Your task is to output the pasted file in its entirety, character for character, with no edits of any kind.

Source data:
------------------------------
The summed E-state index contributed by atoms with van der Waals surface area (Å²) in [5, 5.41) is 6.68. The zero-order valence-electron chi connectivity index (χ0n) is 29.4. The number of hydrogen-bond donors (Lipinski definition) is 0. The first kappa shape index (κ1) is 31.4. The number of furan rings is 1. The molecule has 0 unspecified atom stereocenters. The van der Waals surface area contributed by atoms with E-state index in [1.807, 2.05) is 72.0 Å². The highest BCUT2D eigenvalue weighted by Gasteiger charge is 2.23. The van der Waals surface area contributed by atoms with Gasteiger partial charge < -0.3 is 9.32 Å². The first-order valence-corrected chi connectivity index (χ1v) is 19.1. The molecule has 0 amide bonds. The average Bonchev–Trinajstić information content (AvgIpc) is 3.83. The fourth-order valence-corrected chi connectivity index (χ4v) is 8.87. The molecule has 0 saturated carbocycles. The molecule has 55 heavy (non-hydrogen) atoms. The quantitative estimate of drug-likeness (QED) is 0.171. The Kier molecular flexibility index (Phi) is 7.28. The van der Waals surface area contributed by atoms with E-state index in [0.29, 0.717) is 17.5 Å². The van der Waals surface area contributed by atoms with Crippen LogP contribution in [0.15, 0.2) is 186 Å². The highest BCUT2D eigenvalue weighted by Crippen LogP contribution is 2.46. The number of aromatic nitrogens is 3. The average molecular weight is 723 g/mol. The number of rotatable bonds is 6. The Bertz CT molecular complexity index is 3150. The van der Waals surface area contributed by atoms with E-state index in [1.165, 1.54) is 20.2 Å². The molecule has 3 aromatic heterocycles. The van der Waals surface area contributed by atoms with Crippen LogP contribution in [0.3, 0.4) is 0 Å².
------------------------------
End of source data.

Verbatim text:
The summed E-state index contributed by atoms with van der Waals surface area (Å²) in [5, 5.41) is 6.68. The zero-order valence-electron chi connectivity index (χ0n) is 29.4. The number of hydrogen-bond donors (Lipinski definition) is 0. The first kappa shape index (κ1) is 31.4. The number of furan rings is 1. The molecule has 0 unspecified atom stereocenters. The van der Waals surface area contributed by atoms with E-state index in [1.807, 2.05) is 72.0 Å². The highest BCUT2D eigenvalue weighted by Gasteiger charge is 2.23. The van der Waals surface area contributed by atoms with Gasteiger partial charge < -0.3 is 9.32 Å². The first-order valence-corrected chi connectivity index (χ1v) is 19.1. The molecule has 0 amide bonds. The average Bonchev–Trinajstić information content (AvgIpc) is 3.83. The fourth-order valence-corrected chi connectivity index (χ4v) is 8.87. The molecule has 0 saturated carbocycles. The molecule has 55 heavy (non-hydrogen) atoms. The quantitative estimate of drug-likeness (QED) is 0.171. The Kier molecular flexibility index (Phi) is 7.28. The van der Waals surface area contributed by atoms with E-state index in [0.29, 0.717) is 17.5 Å². The van der Waals surface area contributed by atoms with Crippen LogP contribution in [0.15, 0.2) is 186 Å². The highest BCUT2D eigenvalue weighted by Crippen LogP contribution is 2.46. The number of aromatic nitrogens is 3. The average molecular weight is 723 g/mol. The number of rotatable bonds is 6. The Bertz CT molecular complexity index is 3150. The van der Waals surface area contributed by atoms with E-state index in [1.165, 1.54) is 20.2 Å². The molecule has 3 aromatic heterocycles. The van der Waals surface area contributed by atoms with Crippen LogP contribution in [0.3, 0.4) is 0 Å².